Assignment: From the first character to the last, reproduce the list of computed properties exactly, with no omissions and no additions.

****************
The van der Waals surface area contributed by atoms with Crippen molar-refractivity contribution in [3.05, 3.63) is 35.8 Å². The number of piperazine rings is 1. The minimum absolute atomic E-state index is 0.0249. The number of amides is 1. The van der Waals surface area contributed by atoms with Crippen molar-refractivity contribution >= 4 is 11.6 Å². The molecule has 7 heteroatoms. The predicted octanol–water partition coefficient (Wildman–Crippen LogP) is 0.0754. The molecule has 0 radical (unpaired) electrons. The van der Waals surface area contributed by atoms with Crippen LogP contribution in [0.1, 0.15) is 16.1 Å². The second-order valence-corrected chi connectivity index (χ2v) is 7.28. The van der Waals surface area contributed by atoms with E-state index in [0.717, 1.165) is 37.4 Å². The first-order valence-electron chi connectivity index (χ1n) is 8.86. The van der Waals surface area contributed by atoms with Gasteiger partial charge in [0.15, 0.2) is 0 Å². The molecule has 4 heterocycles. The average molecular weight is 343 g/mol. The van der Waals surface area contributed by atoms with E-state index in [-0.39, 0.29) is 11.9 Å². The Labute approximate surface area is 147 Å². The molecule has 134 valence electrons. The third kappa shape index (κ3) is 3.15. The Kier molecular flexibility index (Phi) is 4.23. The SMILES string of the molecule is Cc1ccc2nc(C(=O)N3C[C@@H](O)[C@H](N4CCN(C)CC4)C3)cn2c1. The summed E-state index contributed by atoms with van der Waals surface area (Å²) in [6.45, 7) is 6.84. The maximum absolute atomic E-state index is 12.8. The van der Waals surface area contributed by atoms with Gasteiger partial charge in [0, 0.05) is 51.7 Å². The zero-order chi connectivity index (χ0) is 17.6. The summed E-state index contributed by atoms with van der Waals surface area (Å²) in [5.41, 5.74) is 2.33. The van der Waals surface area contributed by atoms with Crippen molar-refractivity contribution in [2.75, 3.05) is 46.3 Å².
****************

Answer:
The van der Waals surface area contributed by atoms with Crippen molar-refractivity contribution in [3.05, 3.63) is 35.8 Å². The number of piperazine rings is 1. The minimum absolute atomic E-state index is 0.0249. The number of amides is 1. The van der Waals surface area contributed by atoms with Crippen molar-refractivity contribution >= 4 is 11.6 Å². The molecule has 7 heteroatoms. The predicted octanol–water partition coefficient (Wildman–Crippen LogP) is 0.0754. The molecule has 0 radical (unpaired) electrons. The van der Waals surface area contributed by atoms with Crippen LogP contribution in [0.1, 0.15) is 16.1 Å². The second-order valence-corrected chi connectivity index (χ2v) is 7.28. The van der Waals surface area contributed by atoms with E-state index in [0.717, 1.165) is 37.4 Å². The first-order valence-electron chi connectivity index (χ1n) is 8.86. The van der Waals surface area contributed by atoms with Gasteiger partial charge in [0.15, 0.2) is 0 Å². The molecule has 4 heterocycles. The average molecular weight is 343 g/mol. The van der Waals surface area contributed by atoms with E-state index in [-0.39, 0.29) is 11.9 Å². The Labute approximate surface area is 147 Å². The molecule has 134 valence electrons. The third kappa shape index (κ3) is 3.15. The Kier molecular flexibility index (Phi) is 4.23. The SMILES string of the molecule is Cc1ccc2nc(C(=O)N3C[C@@H](O)[C@H](N4CCN(C)CC4)C3)cn2c1. The summed E-state index contributed by atoms with van der Waals surface area (Å²) in [6.45, 7) is 6.84. The maximum absolute atomic E-state index is 12.8. The van der Waals surface area contributed by atoms with Gasteiger partial charge in [0, 0.05) is 51.7 Å². The zero-order chi connectivity index (χ0) is 17.6. The summed E-state index contributed by atoms with van der Waals surface area (Å²) in [5.41, 5.74) is 2.33. The van der Waals surface area contributed by atoms with Crippen molar-refractivity contribution in [2.75, 3.05) is 46.3 Å².